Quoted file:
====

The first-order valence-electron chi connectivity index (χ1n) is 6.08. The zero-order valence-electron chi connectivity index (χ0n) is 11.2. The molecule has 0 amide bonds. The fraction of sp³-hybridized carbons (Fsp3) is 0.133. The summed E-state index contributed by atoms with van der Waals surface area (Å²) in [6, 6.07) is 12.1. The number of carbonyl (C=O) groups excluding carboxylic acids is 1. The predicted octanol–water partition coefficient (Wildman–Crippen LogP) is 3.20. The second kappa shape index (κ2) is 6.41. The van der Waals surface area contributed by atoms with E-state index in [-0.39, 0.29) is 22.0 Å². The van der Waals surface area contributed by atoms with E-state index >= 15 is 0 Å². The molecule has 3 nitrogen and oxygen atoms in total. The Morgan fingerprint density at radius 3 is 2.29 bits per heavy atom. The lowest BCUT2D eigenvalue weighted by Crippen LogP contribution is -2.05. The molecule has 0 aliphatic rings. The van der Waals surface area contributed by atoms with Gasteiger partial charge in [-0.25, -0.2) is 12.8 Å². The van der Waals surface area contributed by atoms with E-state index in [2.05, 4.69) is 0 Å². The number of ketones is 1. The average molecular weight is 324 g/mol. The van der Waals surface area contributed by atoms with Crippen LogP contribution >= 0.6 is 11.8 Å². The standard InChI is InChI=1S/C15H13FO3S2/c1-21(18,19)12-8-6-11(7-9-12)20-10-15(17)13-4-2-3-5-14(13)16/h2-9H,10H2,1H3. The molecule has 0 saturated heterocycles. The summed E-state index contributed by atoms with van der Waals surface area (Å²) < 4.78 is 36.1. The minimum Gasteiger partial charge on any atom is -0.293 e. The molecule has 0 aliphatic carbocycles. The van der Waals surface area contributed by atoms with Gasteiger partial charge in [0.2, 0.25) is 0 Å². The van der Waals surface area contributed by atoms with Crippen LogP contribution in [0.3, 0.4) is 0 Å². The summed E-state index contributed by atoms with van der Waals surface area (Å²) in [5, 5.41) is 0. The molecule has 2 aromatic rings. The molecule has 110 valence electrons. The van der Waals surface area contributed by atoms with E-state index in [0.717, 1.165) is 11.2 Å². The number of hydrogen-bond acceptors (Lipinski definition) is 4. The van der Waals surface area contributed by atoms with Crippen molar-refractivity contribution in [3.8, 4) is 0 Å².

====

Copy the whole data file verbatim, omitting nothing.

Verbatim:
The first-order valence-electron chi connectivity index (χ1n) is 6.08. The zero-order valence-electron chi connectivity index (χ0n) is 11.2. The molecule has 0 amide bonds. The fraction of sp³-hybridized carbons (Fsp3) is 0.133. The summed E-state index contributed by atoms with van der Waals surface area (Å²) in [6, 6.07) is 12.1. The number of carbonyl (C=O) groups excluding carboxylic acids is 1. The predicted octanol–water partition coefficient (Wildman–Crippen LogP) is 3.20. The second kappa shape index (κ2) is 6.41. The van der Waals surface area contributed by atoms with E-state index in [-0.39, 0.29) is 22.0 Å². The van der Waals surface area contributed by atoms with E-state index >= 15 is 0 Å². The molecule has 3 nitrogen and oxygen atoms in total. The Morgan fingerprint density at radius 3 is 2.29 bits per heavy atom. The lowest BCUT2D eigenvalue weighted by Crippen LogP contribution is -2.05. The molecule has 0 aliphatic rings. The van der Waals surface area contributed by atoms with Gasteiger partial charge in [-0.25, -0.2) is 12.8 Å². The van der Waals surface area contributed by atoms with E-state index in [2.05, 4.69) is 0 Å². The number of ketones is 1. The average molecular weight is 324 g/mol. The van der Waals surface area contributed by atoms with Crippen LogP contribution >= 0.6 is 11.8 Å². The standard InChI is InChI=1S/C15H13FO3S2/c1-21(18,19)12-8-6-11(7-9-12)20-10-15(17)13-4-2-3-5-14(13)16/h2-9H,10H2,1H3. The molecule has 0 saturated heterocycles. The summed E-state index contributed by atoms with van der Waals surface area (Å²) < 4.78 is 36.1. The minimum Gasteiger partial charge on any atom is -0.293 e. The molecule has 0 aliphatic carbocycles. The van der Waals surface area contributed by atoms with Gasteiger partial charge in [0.2, 0.25) is 0 Å². The van der Waals surface area contributed by atoms with Crippen LogP contribution in [0.3, 0.4) is 0 Å². The summed E-state index contributed by atoms with van der Waals surface area (Å²) in [5, 5.41) is 0. The molecule has 2 aromatic rings. The molecule has 110 valence electrons. The van der Waals surface area contributed by atoms with E-state index in [0.717, 1.165) is 11.2 Å². The number of hydrogen-bond acceptors (Lipinski definition) is 4. The van der Waals surface area contributed by atoms with Crippen molar-refractivity contribution in [3.8, 4) is 0 Å².